Drizly's rebranding features new ads with the slogan, "Get the door. It's the liquor store."

Boston-based Drizly, an alcohol delivery application, has been one of the more successful Boston startups over the past two years. Since launching in 2012, the company has raised $4.8 million and expanded its beer, wine, and liquor delivery operations to more than 11 US metropolitan areas, most recently launching in the San Fernando Valley in California.

On Monday, the company is launching a new brand identity and releasing a completely revamped version of its mobile application.More →

Ned Sahin, the founder of Brain Power, gives the keynote at the Autism Speaks conference at Google Cambridge. Photo by Pat Greenhouse/Globe Staff.

Can technology help children with autism accomplish what other educational efforts have not? Ned Sahin aims to find out.

Sahin founded Brain Power, a Cambridge startup that is using Google Glass to teach children with autism how to better engage and socialize with people. Brain Power is developing applications that display images of popular cartoon characters on the screen of Google Glass, so that when an autistic child looks at an adult talking to him, an image from, say “Angry Birds” or “Frozen” pops up.More →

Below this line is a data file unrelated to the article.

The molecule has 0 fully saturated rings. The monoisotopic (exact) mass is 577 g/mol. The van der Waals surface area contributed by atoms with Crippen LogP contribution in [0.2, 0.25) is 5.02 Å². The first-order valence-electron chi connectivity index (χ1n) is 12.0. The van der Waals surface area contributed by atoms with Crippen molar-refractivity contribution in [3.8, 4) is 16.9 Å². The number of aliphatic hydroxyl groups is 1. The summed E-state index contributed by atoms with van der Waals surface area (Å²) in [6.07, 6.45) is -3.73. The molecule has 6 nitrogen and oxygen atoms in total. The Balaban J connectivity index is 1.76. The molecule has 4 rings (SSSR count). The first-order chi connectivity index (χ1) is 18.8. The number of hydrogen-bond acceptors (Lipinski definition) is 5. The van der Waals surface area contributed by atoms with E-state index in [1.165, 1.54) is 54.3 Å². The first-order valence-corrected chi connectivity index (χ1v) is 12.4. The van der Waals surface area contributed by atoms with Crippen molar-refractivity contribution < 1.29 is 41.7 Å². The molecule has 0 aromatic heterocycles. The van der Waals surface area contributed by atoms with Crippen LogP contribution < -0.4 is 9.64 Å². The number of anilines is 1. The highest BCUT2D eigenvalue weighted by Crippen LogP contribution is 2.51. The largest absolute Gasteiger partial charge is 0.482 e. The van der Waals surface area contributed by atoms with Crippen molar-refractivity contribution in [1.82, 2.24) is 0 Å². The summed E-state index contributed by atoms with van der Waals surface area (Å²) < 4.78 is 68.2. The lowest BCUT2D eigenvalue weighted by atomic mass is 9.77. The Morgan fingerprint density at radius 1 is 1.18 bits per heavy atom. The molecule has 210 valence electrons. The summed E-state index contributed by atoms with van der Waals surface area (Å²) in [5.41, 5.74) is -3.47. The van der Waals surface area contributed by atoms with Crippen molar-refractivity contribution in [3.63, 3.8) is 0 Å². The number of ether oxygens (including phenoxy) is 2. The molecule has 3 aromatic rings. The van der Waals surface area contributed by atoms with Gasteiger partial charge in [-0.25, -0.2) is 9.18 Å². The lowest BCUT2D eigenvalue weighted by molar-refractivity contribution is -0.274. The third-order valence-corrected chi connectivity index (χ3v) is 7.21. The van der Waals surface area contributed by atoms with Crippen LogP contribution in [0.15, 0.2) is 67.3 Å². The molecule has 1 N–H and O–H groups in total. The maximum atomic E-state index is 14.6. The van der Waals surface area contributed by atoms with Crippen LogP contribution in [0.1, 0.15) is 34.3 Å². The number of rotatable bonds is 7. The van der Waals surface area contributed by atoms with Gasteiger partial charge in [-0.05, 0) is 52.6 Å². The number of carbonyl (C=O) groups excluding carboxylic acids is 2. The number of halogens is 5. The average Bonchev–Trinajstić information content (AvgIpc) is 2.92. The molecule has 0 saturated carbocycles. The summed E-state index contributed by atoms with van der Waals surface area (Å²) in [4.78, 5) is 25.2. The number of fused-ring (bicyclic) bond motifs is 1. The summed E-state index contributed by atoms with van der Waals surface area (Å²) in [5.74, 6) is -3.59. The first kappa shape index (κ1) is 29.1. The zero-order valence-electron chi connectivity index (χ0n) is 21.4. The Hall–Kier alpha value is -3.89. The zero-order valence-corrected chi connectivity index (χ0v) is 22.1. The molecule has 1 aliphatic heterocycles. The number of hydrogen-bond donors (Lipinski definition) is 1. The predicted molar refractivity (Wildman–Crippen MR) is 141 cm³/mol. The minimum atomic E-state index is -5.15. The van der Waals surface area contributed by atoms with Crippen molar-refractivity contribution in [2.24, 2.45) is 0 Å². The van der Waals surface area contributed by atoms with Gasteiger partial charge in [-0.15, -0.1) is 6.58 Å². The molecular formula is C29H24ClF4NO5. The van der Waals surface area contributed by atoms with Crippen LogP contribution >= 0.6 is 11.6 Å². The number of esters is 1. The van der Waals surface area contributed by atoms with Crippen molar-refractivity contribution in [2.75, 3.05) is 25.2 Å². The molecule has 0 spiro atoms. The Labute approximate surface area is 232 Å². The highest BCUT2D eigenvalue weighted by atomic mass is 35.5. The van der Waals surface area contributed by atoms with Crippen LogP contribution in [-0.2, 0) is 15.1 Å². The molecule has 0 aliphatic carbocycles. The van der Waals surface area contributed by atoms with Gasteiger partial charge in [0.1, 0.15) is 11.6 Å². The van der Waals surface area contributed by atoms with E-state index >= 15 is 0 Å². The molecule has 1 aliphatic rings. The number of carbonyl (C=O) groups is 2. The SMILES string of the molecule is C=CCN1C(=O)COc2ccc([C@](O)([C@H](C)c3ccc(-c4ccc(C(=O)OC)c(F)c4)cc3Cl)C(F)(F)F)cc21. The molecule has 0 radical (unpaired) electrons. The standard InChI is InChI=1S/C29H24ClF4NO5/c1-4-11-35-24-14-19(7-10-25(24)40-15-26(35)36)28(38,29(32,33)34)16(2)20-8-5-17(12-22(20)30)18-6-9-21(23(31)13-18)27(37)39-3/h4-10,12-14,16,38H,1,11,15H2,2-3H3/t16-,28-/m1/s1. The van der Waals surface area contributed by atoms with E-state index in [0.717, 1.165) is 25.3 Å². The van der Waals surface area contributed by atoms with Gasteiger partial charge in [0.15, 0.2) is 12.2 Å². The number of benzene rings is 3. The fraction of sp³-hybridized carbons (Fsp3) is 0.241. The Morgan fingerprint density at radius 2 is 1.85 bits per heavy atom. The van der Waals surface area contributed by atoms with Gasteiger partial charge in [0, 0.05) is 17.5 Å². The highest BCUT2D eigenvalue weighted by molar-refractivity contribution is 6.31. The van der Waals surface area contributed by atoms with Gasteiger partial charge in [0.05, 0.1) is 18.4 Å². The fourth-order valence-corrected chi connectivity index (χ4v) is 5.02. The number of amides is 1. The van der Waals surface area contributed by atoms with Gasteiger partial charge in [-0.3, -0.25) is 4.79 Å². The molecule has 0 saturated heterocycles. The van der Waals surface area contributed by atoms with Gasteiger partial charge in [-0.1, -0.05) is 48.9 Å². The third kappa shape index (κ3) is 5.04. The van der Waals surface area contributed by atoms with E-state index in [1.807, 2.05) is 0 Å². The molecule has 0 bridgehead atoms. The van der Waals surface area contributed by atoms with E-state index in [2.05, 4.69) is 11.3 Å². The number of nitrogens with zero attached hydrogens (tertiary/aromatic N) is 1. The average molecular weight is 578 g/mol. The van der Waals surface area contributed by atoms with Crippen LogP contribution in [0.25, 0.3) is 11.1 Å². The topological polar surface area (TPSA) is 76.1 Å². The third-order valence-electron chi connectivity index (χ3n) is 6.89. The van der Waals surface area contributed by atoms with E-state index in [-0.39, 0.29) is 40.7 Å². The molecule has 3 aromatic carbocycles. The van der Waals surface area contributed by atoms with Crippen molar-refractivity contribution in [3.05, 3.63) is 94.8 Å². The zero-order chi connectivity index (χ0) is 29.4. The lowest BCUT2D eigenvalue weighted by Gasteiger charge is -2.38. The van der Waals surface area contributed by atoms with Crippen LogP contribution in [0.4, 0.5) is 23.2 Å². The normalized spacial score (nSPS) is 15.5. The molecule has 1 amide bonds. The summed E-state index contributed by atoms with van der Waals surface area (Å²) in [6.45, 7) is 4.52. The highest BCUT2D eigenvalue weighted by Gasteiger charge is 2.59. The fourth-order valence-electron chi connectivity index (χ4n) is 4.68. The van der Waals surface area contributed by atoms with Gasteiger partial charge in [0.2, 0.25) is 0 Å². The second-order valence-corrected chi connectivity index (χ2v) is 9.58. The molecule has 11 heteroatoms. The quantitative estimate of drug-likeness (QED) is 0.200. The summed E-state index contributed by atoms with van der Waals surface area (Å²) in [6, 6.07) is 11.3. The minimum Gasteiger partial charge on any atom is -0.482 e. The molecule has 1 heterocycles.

A customer receives his lunch from Bite Kite Kitchen. Staff/Photographer Jonathan  Wiggs

There are some nights when Andreas Goeldi just doesn’t have the time to make dinner. The chief technology officer at the YouTube marketing firm Pixability is the father of two young children, and like so many busy parents, he and his wife often found themselves ordering dinner out on days when their schedules were slammed.

But he found Seamless and other restaurant delivery services were less seamless than promised, and he grew sick of waiting for his food to arrive to his home in Cambridge.More →

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“Are you in bed?” It was a stranger on the phone, someone called Gaurav in Dubai. At 7:31 this morning, Gaurav was calling me at home to get me up.

I was experimenting with an app called Wakie, launched by two Armenian brothers who wanted to give the world a more effective and personalized alternative to an alarm clock. Their solution? Invite a stranger from the other side of the world to make a wake-up call.More →

When Nathan Sharp launched the shopping app Nifti a few years ago, he set out to solve a problem: The online shopping experience was ineffective, and it was rather impossible to monitor the random nature of prices on the Web. The company set up a way for shoppers to track the prices of individual products and get notified when they drop beneath a consumer-selected threshold. Basically, the application allows shoppers to automate deal-finding and helps makes the decision of when to buy a product for you.

Now, with spinoff Cinch Polls, Sharp is not just trying to take the agony out of having to decide when to buy something, but instead, is trying to take the pain out of decision-making in general. Cinch is, in a nutshell, crowdsourced advice.More →